Sea Run Cutthroat, Coho and Blackmouth in Puget Sound, Washington
Puget Sound Photo Journal
Finding the Sound movie
Many, but not all visitors to the Seattle and Tacoma areas believe Puget Sound to be the open ocean when in fact it is a huge maze of bays and inlets reaching from Bellingham to Olympia. While the Sound is affected by tides and is saltwater, it remains a very different watershed from the coastal ocean. One of the primary differences is the protection from the Olympic Peninsula which forms a barrier between the coastal ocean and the Sound. This barrier offers fly anglers a rich haven for casting flies to sea run cutthroat trout and all species of salmon without the crashing surf found on the coast.
state of Washington has nearly 3,000 miles of saltwater shorelines,
much of which are within close proximity to the Seattle area. Rivers
and creeks flow into the Sound from the mainland and from most of
the islands and peninsulas located nearby. These
freshwater resources are spawning grounds for a large population
of cutthroat trout that move into the saltwater during the spring
and stay into the fall, creating a tremendous fishery with very
an hour of Seattle or less, you can be fly-fishing to sea-run cutthroats that have been super-charged by their stay in the saltwater. Most
of this takes place on various beaches and points located up and
down Puget Sound. As the tide is coming in or going out, many of
the trout, and often times Coho salmon and other species, use structure
near these beaches like rocks in a river. The
structure can come in many forms, with rocks, points, logs, and
kelp beds being the most common. While the structure gives them
a place to rest against the tidal current, they chase baitfish close
to shore creating a feeding frenzy right in front of you.
of the time, you will be casting baitfish patterns to rising trout
just ahead of you, more often however, you will cast over structure
where the trout are likely to be holding. As
you cast to these native trout, you twitch and strip your fly awaiting their aggressive strike. These native trout average about 10-12 inches,
with some slightly smaller and many others much larger. With a little
persistence, one can hook into a 20-inch or larger trout.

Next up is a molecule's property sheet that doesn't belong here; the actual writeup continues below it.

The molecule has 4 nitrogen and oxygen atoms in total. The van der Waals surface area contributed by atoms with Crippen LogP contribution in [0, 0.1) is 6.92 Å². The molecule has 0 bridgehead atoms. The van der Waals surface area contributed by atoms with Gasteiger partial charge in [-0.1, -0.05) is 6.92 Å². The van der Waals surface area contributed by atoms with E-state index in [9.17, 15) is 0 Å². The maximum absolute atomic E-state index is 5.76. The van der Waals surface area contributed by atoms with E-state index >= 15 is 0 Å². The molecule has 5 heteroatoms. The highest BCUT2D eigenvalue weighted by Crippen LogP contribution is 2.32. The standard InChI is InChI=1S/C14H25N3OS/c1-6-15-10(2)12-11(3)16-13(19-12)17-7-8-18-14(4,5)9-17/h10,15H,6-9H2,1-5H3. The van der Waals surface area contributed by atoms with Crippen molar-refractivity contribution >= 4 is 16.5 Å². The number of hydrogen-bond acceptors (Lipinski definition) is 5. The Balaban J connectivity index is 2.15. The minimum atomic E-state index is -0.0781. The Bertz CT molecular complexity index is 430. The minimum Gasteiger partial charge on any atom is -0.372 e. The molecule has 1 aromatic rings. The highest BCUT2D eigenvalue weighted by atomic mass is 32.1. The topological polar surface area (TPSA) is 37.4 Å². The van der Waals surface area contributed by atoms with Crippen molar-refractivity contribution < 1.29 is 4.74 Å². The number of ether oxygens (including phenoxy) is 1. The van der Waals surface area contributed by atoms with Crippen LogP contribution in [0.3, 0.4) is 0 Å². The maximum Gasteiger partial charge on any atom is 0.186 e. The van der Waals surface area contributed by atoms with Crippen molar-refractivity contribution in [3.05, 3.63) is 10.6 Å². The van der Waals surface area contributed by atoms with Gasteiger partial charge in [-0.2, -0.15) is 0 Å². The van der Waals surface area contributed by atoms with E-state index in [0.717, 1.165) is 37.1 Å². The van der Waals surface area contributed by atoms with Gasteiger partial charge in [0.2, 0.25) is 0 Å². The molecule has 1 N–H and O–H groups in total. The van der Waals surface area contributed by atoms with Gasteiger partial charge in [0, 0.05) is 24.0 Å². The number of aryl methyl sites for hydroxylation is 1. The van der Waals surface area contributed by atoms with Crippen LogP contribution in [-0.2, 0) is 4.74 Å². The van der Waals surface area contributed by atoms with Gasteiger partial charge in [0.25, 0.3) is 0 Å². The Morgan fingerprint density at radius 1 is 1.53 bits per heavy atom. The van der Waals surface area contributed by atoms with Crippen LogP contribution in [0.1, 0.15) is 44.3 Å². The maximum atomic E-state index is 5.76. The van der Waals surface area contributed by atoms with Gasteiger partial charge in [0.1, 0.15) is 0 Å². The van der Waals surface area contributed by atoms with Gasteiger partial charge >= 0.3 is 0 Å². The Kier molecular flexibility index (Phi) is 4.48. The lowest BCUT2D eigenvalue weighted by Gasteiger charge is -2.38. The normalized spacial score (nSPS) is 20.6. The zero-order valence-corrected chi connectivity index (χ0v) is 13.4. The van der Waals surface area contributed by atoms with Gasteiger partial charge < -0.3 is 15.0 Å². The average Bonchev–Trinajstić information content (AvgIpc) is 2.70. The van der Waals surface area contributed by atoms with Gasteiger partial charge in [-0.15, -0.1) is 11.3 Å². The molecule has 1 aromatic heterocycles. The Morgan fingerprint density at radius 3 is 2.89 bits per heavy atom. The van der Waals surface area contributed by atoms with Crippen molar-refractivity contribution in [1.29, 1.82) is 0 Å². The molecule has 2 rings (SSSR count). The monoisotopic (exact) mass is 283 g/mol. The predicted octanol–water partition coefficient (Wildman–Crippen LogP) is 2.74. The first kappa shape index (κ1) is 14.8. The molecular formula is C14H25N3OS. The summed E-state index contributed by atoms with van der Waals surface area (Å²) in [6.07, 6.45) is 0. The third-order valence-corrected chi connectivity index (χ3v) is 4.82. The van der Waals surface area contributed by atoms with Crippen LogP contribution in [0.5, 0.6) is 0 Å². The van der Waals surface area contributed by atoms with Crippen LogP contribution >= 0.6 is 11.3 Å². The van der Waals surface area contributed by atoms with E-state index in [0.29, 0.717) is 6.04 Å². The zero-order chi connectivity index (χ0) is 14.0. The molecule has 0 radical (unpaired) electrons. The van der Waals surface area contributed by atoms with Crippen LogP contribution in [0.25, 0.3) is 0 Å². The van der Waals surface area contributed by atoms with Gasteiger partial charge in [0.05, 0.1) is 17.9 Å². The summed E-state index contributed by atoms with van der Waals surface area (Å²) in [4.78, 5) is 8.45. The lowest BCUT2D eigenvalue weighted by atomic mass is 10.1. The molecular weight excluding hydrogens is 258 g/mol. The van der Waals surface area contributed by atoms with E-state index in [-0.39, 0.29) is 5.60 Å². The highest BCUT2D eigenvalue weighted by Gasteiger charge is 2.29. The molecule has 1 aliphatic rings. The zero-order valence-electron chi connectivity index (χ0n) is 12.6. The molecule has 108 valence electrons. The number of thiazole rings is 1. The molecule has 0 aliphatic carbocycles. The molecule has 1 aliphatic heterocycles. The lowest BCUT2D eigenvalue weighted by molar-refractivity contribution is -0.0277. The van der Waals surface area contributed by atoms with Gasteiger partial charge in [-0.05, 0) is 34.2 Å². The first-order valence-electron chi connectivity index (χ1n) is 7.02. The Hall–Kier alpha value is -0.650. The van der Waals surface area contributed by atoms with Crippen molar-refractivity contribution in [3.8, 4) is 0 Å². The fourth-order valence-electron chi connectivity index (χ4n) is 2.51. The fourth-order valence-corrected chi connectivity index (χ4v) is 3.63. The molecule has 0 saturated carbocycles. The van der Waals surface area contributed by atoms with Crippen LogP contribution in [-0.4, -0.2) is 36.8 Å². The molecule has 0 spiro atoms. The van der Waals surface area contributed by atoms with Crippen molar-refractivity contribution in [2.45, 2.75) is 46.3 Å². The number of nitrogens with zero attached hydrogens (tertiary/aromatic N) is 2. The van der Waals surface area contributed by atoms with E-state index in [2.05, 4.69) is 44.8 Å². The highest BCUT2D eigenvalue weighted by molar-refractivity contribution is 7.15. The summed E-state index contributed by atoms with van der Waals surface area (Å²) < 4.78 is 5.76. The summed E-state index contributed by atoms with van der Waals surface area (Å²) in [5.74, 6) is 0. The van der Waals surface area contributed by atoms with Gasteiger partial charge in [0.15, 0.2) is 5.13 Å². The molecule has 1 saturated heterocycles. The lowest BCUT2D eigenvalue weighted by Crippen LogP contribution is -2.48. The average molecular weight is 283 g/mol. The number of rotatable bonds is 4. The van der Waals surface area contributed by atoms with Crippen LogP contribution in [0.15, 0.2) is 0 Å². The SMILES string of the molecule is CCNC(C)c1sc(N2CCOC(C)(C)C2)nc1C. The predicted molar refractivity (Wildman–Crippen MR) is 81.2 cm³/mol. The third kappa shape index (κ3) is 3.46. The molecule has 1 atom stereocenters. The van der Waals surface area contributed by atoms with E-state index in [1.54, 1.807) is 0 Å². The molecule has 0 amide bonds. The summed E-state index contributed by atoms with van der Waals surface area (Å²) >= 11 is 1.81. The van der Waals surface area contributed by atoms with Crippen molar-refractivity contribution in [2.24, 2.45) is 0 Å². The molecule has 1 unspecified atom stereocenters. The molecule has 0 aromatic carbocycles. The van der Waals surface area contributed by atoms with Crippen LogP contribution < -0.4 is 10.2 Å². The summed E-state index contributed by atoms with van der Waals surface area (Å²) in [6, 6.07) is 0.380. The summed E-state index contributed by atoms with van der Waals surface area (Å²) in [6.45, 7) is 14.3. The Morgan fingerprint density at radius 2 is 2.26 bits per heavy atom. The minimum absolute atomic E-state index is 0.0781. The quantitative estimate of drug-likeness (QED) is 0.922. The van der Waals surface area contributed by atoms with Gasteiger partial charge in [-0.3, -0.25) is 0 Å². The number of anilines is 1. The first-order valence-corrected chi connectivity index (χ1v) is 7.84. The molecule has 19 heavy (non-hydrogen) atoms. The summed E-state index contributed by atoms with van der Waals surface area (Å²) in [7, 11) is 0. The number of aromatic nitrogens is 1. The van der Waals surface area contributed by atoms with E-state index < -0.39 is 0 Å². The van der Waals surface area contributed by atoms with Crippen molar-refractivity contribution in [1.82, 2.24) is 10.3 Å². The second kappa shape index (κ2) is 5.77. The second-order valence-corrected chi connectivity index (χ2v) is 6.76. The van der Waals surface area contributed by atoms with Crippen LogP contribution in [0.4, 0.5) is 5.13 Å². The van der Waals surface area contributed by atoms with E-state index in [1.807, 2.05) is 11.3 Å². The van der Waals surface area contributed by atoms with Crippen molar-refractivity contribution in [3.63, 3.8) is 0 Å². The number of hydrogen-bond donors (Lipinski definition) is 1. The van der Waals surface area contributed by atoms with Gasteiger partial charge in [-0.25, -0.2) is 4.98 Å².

And thank you for your informative, educational, entertaining and pleasurable day. I am pretty impressed. I can easily say that was the finest day I have ever had on the salt. Wow! Thank you for the incredible photos – definitely represents how the day was – top quality.
Look forward to the pics as well as many years of enjoying the cutts now.
the months of August through October however, the most popular fish
to chase is the Coho or "silver" salmon. These fish, while
still in the saltwater, ranging from 18 inches to 15 pounds, at
times feel unlandable. Absolutely one of the best game fish in the
Many locals are firm believers that this is a 7-8 month a year fishery, with most of the cutthroat heading into spawing waters for the winter. This is simply not the case. As you fish the winter months of November through February, you will find fish that have obviously not been in fresh water for a long time. Covered in sea lice, girthy and strong, these fish are just waiting for anything resembling food to come by. The winter months can actually be some of the most productive SRC fishing available and even fewer anglers are tackling the beaches this time of year.
is a walk and wade trip limited to two persons per guide. Because
of the proximity of many of these estuaries, this makes a great
half-day trip for the business traveler who is on a more stringent
time schedule but wants to get away from the hotel and see some
of the beautiful surroundings Seattle has to offer.
We also work very closely with Capt. Keith Robbins of Spot Tail Salmon Guide to offer chartered fly fishing trips in the Sound as well.
Rods: 4-6 wt. rods, floating or intermediate lines
Flies: West's Smelt, West's Herring, Southworth Special, Herring Popper, Reverse Spiders, Morrish's Small Fry, Rolled Muddler, Silly Leg Spider and Euphasid patterns, Saltwater deer hair dry flies, Chernobyl ants/hoppers, Miyawaki's Popper, Bonefish Puffs, Crazy Charlies, Clousers, Bend Backs, Deceivers, Foul Free Herring, Shock and Awe
Sizes: 6-12 on most patterns
Other: Stripping Basket
Thanks for a great day on the Sound. The cutts were great, along with the eagles, sea lions, starfish, dungees, and the rest of the wildlife. Your patience in my getting the casting down was also greatly appreciated. I look forward to coming back out there at some point in the future and doing some more fly fishing with you guys.
Please shoot me an email with the pictures…a lot of folks are anxious to see them.
Bay Area, CA
Additional photos from Puget Sound
Puget Sound aquatic food photos
Menu options for full day trips -- Lunch
Clothing and equipment checklist -- Summer, Winter
||Full day walk and wade trip for 1 or 2 anglers
||Half day walk and wade trip for 1 or 2 anglers
|Tax Not Included
safe demo gear is available for these trips
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